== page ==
Brunell Not Right Fit?
In the Washington Times, Dan Daly suggests that Mark Brunell isn't the right fit for Joe Gibbs' offense and he's not so sure that Clinton Portis is the right guy either.
Let's talk about Brunell first. You have to wonder what was going through Coach Joe's mind when he reviewed the game tapes and decided, "Mark's my man." All of his previous quarterbacks, after all, have been able to throw the deep out, one of the staples of his offense — Theismann, Jay Schroeder, Doug Williams, Mark Rypien, all of them. But Brunell doesn't have the arm strength; he simply can't get the ball there. And if you can't hit that intermediate-range pass with regularity, you won't be able to get the defense to back off ... so that, among other things, you can pound them with the running game.
He then moves on to Portis:
And what kind of back does Gibbs require? Well, he had his greatest success with a guy who, in his two best seasons with the Redskins, averaged 3.6 and 3.8 yards a carry — as compared to Portis' career average of 5.4. John Riggins wasn't much of a breakaway threat, but he could be counted on to gain those 3.6 or 3.8 yards most of the time, which kept the chains moving and kept the Washington defense off the field. Coach Joe refers to those Super Bowl teams as "first-down teams." Riggo and the Hogs just cranked out the first downs.
Portis, on the other hand, is a home run hitter, and it's harder to control the ball with a back like that.
Let's see here; Gibbs has gone from strong-armed, big play quarterback and bruising, move-the-chains runner to weaker-armed, ball-control QB and big-play runner. Gibbs hand picked both players. Now, I doubt that Gibbs had any kind of secret plan to build up Brunell's arm strength beyond what he saw on film and it's also improbable that Gibbs had a plan to bulk Portis up to 260. It's logical to assume, then, that he had a plan. That's just a guess, mind you, just like Daly was guessing that Gibbs didn't have one.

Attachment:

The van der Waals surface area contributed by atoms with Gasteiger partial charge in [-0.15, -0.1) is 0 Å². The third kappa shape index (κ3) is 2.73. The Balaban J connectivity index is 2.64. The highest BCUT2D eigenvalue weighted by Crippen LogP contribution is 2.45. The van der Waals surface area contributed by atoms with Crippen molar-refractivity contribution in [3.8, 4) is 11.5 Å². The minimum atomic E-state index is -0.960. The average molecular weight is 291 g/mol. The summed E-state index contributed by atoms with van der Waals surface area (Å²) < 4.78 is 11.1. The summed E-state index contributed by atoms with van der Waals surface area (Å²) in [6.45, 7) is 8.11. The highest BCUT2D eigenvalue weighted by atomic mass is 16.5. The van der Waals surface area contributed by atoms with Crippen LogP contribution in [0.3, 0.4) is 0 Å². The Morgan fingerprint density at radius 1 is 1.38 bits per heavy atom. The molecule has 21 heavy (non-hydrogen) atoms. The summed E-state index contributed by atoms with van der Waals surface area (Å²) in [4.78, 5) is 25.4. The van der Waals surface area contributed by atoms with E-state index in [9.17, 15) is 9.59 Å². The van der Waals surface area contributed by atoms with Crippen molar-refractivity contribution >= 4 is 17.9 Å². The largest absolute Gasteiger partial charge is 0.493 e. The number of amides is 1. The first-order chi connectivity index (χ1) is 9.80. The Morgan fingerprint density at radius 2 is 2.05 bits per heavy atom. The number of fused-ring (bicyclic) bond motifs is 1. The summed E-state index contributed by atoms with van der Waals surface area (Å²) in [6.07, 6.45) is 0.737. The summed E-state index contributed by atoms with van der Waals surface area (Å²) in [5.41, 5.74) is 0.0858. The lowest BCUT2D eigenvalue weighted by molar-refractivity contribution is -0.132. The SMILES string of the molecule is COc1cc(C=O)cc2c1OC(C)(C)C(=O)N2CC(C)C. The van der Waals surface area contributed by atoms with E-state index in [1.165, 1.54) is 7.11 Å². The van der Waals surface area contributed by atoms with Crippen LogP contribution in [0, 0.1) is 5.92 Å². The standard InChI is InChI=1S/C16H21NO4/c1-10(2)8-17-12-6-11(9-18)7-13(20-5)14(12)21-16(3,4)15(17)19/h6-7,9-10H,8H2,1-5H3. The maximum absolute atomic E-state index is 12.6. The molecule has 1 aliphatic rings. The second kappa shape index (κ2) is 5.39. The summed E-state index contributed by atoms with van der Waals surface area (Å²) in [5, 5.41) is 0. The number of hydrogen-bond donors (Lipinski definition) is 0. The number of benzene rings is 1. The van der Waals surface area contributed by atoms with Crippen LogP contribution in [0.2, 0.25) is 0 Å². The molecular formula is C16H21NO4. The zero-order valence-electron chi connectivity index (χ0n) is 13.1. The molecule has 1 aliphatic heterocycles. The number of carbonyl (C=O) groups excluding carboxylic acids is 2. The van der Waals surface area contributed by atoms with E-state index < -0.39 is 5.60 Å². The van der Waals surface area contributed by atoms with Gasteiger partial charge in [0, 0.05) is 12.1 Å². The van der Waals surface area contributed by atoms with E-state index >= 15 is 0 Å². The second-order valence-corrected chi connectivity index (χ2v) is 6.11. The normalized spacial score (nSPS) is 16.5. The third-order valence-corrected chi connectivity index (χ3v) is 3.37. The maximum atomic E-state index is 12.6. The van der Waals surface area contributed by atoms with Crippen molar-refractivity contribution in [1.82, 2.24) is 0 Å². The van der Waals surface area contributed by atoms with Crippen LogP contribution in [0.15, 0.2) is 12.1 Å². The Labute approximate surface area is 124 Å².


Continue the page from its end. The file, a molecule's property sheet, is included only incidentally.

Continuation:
There's nothing wrong with looking for your big plays from your running back instead of from your passing game. Perhaps given the gambling, blitzing defenses that are in vogue these days, it's better to have a runner who can take it to the house if he can bust through a tackle than it is to hope that your quarterback can stay upright long enough to execute the deep out or launch one downfield.
Besides, I'm not quite sure that Daly's premise is even valid. Portis did a good job grinding it out on Monday night, gaining 94 yards with no carries over 12 yards. Brunell found his stride on the deep ball in the fourth quarter, hitting Rod Gardner with a couple of long ones.
Daly did emphasize that it was early to be pushing the panic button:
Of course, it's a journey of discovery for Coach Joe, just as it is for his players. Another thing he's finding out is that zone blitzes and run blitzes, tactics he didn't see much of the first time around, have become much more prevalent. And this means more plays — no matter how well designed — are going to take losses, losses the offense has to be able to recover from.
Scouting the Browns
I never really considered getting digital cable since I don't subscribe to HBO or any of the other premium channels and there just wasn't enough benefit to digital to justify the extra expense. That all changed when Comcast digital cable started offering the NFL Network and their weekly on-demand highlights package.
The NFL Network is OK; the Playbook show is a good in-depth show on strategy and techniques. But the key to the package is the on-demand highlights for each game that is available each week. You get about 10 minutes of highlights from each game played the previous Sunday. You get all the big plays as well as a lot of the "smaller" but also important plays that keep drives going or end them. It's all on demand so you can call it up at any time, pause and rewind, slow motion, the works. Among other things it's great for scouting out the upcoming opponent.